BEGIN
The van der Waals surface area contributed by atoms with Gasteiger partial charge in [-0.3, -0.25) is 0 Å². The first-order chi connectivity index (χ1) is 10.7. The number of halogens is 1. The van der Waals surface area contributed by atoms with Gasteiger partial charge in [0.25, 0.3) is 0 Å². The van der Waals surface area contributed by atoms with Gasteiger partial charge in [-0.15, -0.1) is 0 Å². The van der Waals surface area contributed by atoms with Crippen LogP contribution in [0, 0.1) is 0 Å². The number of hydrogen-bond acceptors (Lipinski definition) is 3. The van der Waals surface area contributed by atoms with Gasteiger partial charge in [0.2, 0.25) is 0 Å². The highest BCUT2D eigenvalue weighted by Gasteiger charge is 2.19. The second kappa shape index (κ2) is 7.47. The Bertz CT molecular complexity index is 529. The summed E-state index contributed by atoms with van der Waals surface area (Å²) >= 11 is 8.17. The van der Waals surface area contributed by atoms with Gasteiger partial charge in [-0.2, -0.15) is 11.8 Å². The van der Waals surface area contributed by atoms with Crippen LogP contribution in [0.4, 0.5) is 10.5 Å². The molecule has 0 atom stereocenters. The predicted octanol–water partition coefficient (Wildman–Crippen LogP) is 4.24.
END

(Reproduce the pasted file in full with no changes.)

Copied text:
The van der Waals surface area contributed by atoms with Gasteiger partial charge in [-0.3, -0.25) is 0 Å². The first-order chi connectivity index (χ1) is 10.7. The number of halogens is 1. The van der Waals surface area contributed by atoms with Gasteiger partial charge in [0.25, 0.3) is 0 Å². The van der Waals surface area contributed by atoms with Gasteiger partial charge in [-0.15, -0.1) is 0 Å². The van der Waals surface area contributed by atoms with Crippen LogP contribution in [0, 0.1) is 0 Å². The number of hydrogen-bond acceptors (Lipinski definition) is 3. The van der Waals surface area contributed by atoms with Gasteiger partial charge in [0.2, 0.25) is 0 Å². The highest BCUT2D eigenvalue weighted by Gasteiger charge is 2.19. The second kappa shape index (κ2) is 7.47. The Bertz CT molecular complexity index is 529. The summed E-state index contributed by atoms with van der Waals surface area (Å²) >= 11 is 8.17. The van der Waals surface area contributed by atoms with Gasteiger partial charge in [-0.2, -0.15) is 11.8 Å². The van der Waals surface area contributed by atoms with Crippen LogP contribution in [0.4, 0.5) is 10.5 Å². The molecule has 0 atom stereocenters. The predicted octanol–water partition coefficient (Wildman–Crippen LogP) is 4.24.